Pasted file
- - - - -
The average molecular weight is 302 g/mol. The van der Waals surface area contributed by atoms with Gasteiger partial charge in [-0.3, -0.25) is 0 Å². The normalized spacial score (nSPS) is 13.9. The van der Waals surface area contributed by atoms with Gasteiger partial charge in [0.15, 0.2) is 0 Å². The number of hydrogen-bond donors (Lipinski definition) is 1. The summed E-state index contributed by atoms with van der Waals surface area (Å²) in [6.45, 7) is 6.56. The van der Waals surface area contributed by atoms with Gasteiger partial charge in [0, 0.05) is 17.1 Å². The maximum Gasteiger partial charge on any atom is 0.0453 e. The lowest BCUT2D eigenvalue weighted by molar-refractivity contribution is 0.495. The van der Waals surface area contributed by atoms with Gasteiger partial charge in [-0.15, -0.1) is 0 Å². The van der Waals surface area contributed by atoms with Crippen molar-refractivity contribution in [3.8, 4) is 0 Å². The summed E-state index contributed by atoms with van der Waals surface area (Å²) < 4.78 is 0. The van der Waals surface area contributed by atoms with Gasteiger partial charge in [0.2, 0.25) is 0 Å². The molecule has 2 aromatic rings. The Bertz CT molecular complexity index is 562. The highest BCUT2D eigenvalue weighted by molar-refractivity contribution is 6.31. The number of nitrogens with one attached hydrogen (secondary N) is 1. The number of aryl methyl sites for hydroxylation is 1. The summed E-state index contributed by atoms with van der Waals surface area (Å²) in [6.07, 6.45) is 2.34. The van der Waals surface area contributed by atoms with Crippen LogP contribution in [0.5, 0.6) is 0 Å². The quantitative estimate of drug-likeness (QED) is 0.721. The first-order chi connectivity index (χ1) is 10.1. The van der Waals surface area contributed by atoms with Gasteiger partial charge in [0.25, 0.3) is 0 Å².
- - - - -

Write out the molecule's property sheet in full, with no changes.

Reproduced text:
The average molecular weight is 302 g/mol. The van der Waals surface area contributed by atoms with Gasteiger partial charge in [-0.3, -0.25) is 0 Å². The normalized spacial score (nSPS) is 13.9. The van der Waals surface area contributed by atoms with Gasteiger partial charge in [0.15, 0.2) is 0 Å². The number of hydrogen-bond donors (Lipinski definition) is 1. The summed E-state index contributed by atoms with van der Waals surface area (Å²) in [6.45, 7) is 6.56. The van der Waals surface area contributed by atoms with Gasteiger partial charge in [0, 0.05) is 17.1 Å². The maximum Gasteiger partial charge on any atom is 0.0453 e. The lowest BCUT2D eigenvalue weighted by molar-refractivity contribution is 0.495. The van der Waals surface area contributed by atoms with Gasteiger partial charge in [-0.15, -0.1) is 0 Å². The van der Waals surface area contributed by atoms with Crippen molar-refractivity contribution in [3.8, 4) is 0 Å². The summed E-state index contributed by atoms with van der Waals surface area (Å²) < 4.78 is 0. The van der Waals surface area contributed by atoms with Gasteiger partial charge in [0.2, 0.25) is 0 Å². The molecule has 2 aromatic rings. The Bertz CT molecular complexity index is 562. The highest BCUT2D eigenvalue weighted by molar-refractivity contribution is 6.31. The number of nitrogens with one attached hydrogen (secondary N) is 1. The number of aryl methyl sites for hydroxylation is 1. The summed E-state index contributed by atoms with van der Waals surface area (Å²) in [6.07, 6.45) is 2.34. The van der Waals surface area contributed by atoms with Crippen LogP contribution in [0.5, 0.6) is 0 Å². The quantitative estimate of drug-likeness (QED) is 0.721. The first-order chi connectivity index (χ1) is 10.1. The van der Waals surface area contributed by atoms with Gasteiger partial charge in [0.25, 0.3) is 0 Å².